Wednesday 11 December 2019

Steady growth signs lift European stocks and bonds

* China's manufacturing data buoys risk markets
* Stocks, bonds rise as PMIs show euro zone recovery intact
* ECB easing allays European election fears
* Fed minutes show no rush to raise rates

European flag
European flag

John Geddie

European stocks and government bonds rose on Thursday buoyed by another month of private sector growth, firmer Chinese data and signs the U.S. Fed will maintain some monetary support for the world's largest economy.

An unexpected pickup in Europe's service industry was offset by underwhelming factory activity, but was enough to show that the euro zone's fragile recovery has some traction.

Early readings from Germany, the bloc's industrial heartland, set a strong tone while France remained the laggard.

"This doesn't change the picture of the euro zone having one of its best growth spells in the past three years. It's broad-based, with the one exception being France," said Rob Dobson, senior economist at survey compiler Markit.

Riskier assets were in vogue after manufacturing data showed some signs of the economy stabilising in China. Meanwhile, minutes from the U.S. Federal Reserve's last meeting showed it was in no rush to raise interest rates.

European stocks rose 0.2pc, with the main bourses in London, Frankfurt rising 0.3pc respectively, and Paris up 0.1pc.

Government bond yields also dipped, with expectations of further monetary easing from the European Central Bank supporting bond prices and allaying trepidation about EU elections.

The first polls for the European Union parliament since the bloc's debt crisis blew up open on Thursday, and an expected rise in eurosceptic parties threatens to destabilise some governments or sway them to delay any painful economic reforms.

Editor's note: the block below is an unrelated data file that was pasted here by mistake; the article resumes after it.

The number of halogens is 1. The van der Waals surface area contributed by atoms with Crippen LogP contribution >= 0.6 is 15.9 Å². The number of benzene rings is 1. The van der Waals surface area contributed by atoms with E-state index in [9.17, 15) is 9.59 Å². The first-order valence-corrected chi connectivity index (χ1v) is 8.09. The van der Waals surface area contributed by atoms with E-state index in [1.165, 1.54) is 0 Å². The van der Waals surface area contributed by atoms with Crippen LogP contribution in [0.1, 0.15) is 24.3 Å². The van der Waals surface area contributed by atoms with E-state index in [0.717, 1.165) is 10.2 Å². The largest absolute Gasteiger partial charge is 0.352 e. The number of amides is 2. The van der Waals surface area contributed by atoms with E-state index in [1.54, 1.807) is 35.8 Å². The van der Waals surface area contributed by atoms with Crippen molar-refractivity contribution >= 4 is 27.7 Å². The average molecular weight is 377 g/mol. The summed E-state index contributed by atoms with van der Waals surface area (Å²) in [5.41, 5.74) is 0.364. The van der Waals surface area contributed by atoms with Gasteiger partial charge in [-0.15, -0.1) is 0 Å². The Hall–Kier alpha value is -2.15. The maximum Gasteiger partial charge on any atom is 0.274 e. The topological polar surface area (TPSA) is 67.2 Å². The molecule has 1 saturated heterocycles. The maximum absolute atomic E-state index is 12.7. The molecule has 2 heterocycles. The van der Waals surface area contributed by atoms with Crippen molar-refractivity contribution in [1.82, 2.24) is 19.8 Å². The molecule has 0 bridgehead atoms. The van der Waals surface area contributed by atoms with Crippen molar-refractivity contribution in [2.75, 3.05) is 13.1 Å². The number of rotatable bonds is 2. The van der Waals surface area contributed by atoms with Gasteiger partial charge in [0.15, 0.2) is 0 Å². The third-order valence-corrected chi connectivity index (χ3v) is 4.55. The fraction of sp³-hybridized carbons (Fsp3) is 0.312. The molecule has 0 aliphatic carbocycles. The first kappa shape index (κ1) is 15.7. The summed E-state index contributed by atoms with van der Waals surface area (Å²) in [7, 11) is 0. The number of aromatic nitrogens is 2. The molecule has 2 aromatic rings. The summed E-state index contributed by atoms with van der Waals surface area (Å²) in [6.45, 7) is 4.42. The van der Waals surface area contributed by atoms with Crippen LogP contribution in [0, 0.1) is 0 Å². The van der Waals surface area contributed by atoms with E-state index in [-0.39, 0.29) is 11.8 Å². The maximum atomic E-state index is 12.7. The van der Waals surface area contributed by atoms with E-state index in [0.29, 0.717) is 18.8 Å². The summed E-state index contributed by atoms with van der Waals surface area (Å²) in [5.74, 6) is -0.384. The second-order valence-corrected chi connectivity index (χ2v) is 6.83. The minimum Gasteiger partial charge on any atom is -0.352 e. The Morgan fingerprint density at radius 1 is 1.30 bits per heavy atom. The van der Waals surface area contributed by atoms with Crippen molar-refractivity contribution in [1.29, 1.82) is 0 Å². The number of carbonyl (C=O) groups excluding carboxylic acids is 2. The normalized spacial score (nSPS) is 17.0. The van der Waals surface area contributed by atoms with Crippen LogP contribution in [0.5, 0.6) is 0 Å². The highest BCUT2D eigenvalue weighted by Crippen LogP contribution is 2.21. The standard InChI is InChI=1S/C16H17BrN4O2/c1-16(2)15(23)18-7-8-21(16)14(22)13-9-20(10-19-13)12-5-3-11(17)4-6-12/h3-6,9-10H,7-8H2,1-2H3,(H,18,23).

Spanish and Italian 10-year yields were both 2 basis points lower at 3.00 and 3.18pc, respectively, while German Bunds dipped 1 bps to 1.37pc.


The ECB has already strongly hinted it will cut rates at its June policy meeting, moving the deposit rate into unprecedented negative territory.

"If banks have to pay interest on the money they park in the euro system, this could revive the money market between banks, among others, and therefore also stimulate lending to businesses," said ECB Governing Council member Jens Weidmann.

Targeted measures aimed at boosting lending to small- and mid-sized firms programme and a programme of asset purchases, known as quantitative easing, has also been mooted.

As well as nurturing growth, the bank wants to stave off deflation and cool a stubbornly strong euro. The euro was back under $1.37 on Thursday, towards the lower end of a very tight range it has held in all week.


Sterling fell against the dollar and the euro on Thursday after UK data showed a bigger-than-expected fiscal deficit, prompting some investors to take profits in the pound's recent rally to 5-1/2 year highs.

Markets looking for the Bank of England to raise rates early next year, and a surge in retail sales underlining the strength of the UK's recovery, is keeping the pound firm.

Elsewhere, the yen eased versus the dollar on Thursday and edged away from a 3 1/2-month high.

The yen has risen in recent weeks, partly because speculation has receded that the Bank of Japan will ramp up monetary stimulus.

One focal point for the yen is whether Japanese investors will step up their investment in higher-yielding overseas assets, at a time when domestic bond yields have been held low by the BOJ's massive monetary stimulus.

In a sign of such yield-seeking behaviour by Japanese investors, Japan Post Insurance is investing more in Japanese stocks and foreign bonds, according to disclosures and a person with knowledge of the investment strategy.

Online Editors

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